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Hydropower, when compared to other sources of alternative energy, holds many advantages. It is one of the most environmentally friendly of all electricity power sources (However, its environmental impact is considered to be more intrusive than benign). They also have the lowest operating cost of any electricity source (recommend go to wvic.com/hydrofacts). Most hydroelectric dams have very long lifetimes and permit electrical generating output to be quickly varied. Nevertheless, as a disadvantage, they require large capital investments and a time scale of years to build.
One has to see benefit and cost as opposing terms. For example, a benefit can be any advantage, gain, or profit whereas a cost is the opposite; it can be a disadvantage, a loss, or an expense. Basically, they refer to what the project can get or what it can lose. Hope this helps! :)
What I've been able to find for the Hoover Dam says ~$50 million in the 1930's, today that's roughly $690 million. The entire Boulder Canyon Project cost around $165 million, which included the Hoover Dam. The Hoover Dam has 17 hydro electric generators, capable of generating 2,074MW, which is quite large. The cost of a hydroelectric dam will be dependent on the river it crosses, the storage lake (how big does it need to be, is it man made, or already present, etc.), and how big it will be (how much electricity can it generate), and a host of other factors. I know of a 45MW (enough to power a small town, say 20,000 people) that cost $7.3 million in the 1930's.
THE ANSWER IS GOING TO BE EVASIVE. there are blades 50' long and there is blades 10' long. Unless you are specific nobody knows. And the actual cost is hidden usually from state to state because of taxes breaks.
Do you mean "trench?" If so it depends on the contents of the pipe, the material the pipe is made from, the environmental factors such as the likelyhood of earthquakes, ground temperature and ambient temperature and then socio-economic issues such as how often access is required to the pipe, whether or not a spill could cause environmental damage, whether or not an overground pipe would damage the look of the area, whether it is cost effective to put the pipe in a trench etc. Generally speaking it is in everyones interest to keep a process pipe overground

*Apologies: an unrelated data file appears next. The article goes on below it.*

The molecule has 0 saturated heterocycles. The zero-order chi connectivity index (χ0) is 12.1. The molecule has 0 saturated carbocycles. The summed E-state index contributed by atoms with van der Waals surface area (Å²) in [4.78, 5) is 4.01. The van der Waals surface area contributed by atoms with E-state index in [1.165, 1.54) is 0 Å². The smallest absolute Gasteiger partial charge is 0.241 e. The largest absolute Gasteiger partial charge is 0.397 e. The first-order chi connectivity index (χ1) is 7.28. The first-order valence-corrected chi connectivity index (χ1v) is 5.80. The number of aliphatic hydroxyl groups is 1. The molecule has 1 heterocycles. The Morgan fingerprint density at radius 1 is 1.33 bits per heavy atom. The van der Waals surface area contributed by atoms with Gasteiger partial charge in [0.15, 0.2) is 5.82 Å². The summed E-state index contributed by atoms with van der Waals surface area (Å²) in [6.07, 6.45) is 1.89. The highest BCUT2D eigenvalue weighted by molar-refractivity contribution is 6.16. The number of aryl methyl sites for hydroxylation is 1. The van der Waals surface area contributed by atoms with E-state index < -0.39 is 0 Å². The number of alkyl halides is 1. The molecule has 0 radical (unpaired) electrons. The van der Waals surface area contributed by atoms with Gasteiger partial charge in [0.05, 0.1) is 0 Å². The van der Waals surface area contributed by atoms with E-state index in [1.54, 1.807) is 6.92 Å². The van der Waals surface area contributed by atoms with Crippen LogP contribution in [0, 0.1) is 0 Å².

Environmental costs refer to the impact caused by nature
10 pounds of meat. =D
wireless access and cost of ship gas
Yes. Much of the plant material used for biomass, or for producing biofuel, is food. This is putting up the price of staple foods like corn. The land used to grow it is also no longer available for food production.
Linda Lorraine May has written: 'Economic and environmental trade-offs in Washington small-scale hydropower evaluation' -- subject(s): Cost effectiveness, Environmental aspects, Environmental aspects of Water resources development, Hydroelectric power plants, United States, United States. Federal Energy Regulatory Commission, Water resources development
so much chuck Norris cant afford it
Mansoor Ahmed Surahyo has written: 'Environmental and social cost modeling of highway projects'
The purpose of environmental impact assessment is to analyze and theorize upon the safety, cost, benefit, harm, and general impact of many projects, industrial or governmental or social.
Hydropower has high initial costs (meaning that dams are expensive to build), however their opperating cost is very low, since they don't require the purchase of fuel (like coal does or nuclear does).
This Grant Home Repair is free with no hidden cost at the end.
social cost is the cost of the people living